UpFront

Belle La Follete: Progressive Era Reformer. And Bravehearts: Whistle Blowing in the Age of Snowden

With Nancy Unger, professor of history at Santa Clara University and author of the book Belle La Follete: Progressive Era Reformer.

About the Book:

Belle La FolleteIn 1931, the New York Times hailed Belle Case La Follette as “probably the least known yet most influential of all the American women who have had to do with public affairs.” A dedicated advocate for women’s suffrage, peace, and other causes, she served as a key advisor to her husband, leading Progressive politician Robert La Follette. She also wielded considerable influence through her own speeches and journalism, as when she opposed racism by speaking out against the segregation of the federal government under President Woodrow Wilson.

In a concise, lively, and engaging narrative, Nancy C. Unger shows how Belle La Follette uniquely contributed to progressive reform, as well as the ways her work was typical of women–and progressives–of her time. Supported by primary documents and a robust companion website, this book introduces us to an extraordinary woman and the era of Progressive reform.

And

Mark Herstgaard, author, journalist, broadcaster and public speaker Mark Hertsgaard has published seven books including: HOT: Living Through the Next Fifty Years on Earth (2011), Earth Odyssey: Around the World In Search of Our Environmental Future (1999), A Day in the Life: The Music and Artistry of the Beatles (1995), and On Bended Knee: The Press and the Reagan Presidency (1988). And his latest Bravehearts: Whistle Blowing in the Age of Snowden (2016)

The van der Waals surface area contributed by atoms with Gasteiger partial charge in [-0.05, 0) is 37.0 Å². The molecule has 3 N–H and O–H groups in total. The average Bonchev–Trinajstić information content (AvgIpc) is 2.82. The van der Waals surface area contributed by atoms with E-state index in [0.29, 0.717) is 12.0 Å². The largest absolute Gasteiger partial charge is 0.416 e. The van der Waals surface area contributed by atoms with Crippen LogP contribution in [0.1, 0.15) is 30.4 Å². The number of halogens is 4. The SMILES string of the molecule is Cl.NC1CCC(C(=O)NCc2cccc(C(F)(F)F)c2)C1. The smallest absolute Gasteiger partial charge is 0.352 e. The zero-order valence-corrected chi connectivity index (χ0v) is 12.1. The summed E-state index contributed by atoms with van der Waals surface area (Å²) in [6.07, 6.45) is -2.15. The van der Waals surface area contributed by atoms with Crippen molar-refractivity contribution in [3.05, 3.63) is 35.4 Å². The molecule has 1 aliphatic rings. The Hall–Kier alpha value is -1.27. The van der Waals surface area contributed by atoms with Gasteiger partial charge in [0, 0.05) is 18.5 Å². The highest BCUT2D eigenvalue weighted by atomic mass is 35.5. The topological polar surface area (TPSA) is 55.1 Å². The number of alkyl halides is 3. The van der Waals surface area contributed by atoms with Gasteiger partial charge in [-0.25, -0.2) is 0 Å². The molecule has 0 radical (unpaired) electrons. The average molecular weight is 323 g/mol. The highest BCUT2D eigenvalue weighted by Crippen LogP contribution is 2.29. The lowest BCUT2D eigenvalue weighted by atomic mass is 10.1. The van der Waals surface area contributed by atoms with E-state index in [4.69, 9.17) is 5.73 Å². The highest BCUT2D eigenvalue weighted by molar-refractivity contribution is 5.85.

About the book:

bravehearts_bookWhistleblowers pay with their lives to save ours. When insiders like former NSA analyst Edward Snowden or ex-FBI agent Coleen Rowley or Big Tobacco truth-teller Jeffrey Wigand blow the whistle on high-level lying, lawbreaking or other wrongdoing—whether it’s government spying, corporate murder or scientific scandal—the public benefits enormously. Wars are ended, deadly products are taken off the market, white-collar criminals are sent to jail. The whistleblowers themselves, however, generally end up ruined. Nearly all of them lose their jobs—and in many cases their marriages and their health—as they refuse to back down in the face of increasingly ferocious official retaliation. That moral stubbornness despite terrible personal cost is the defining DNA of whistleblowers. The public owes them more than we know.

In Bravehearts, Hertsgaard tells the gripping, sometimes darkly comic and ultimately inspiring stories of the unsung heroes of our time. A deeply reported, impassioned polemic, Bravehearts is a book for citizens everywhere—especially students, teachers, activists and anyone who wants to make a difference in the world around them.

 

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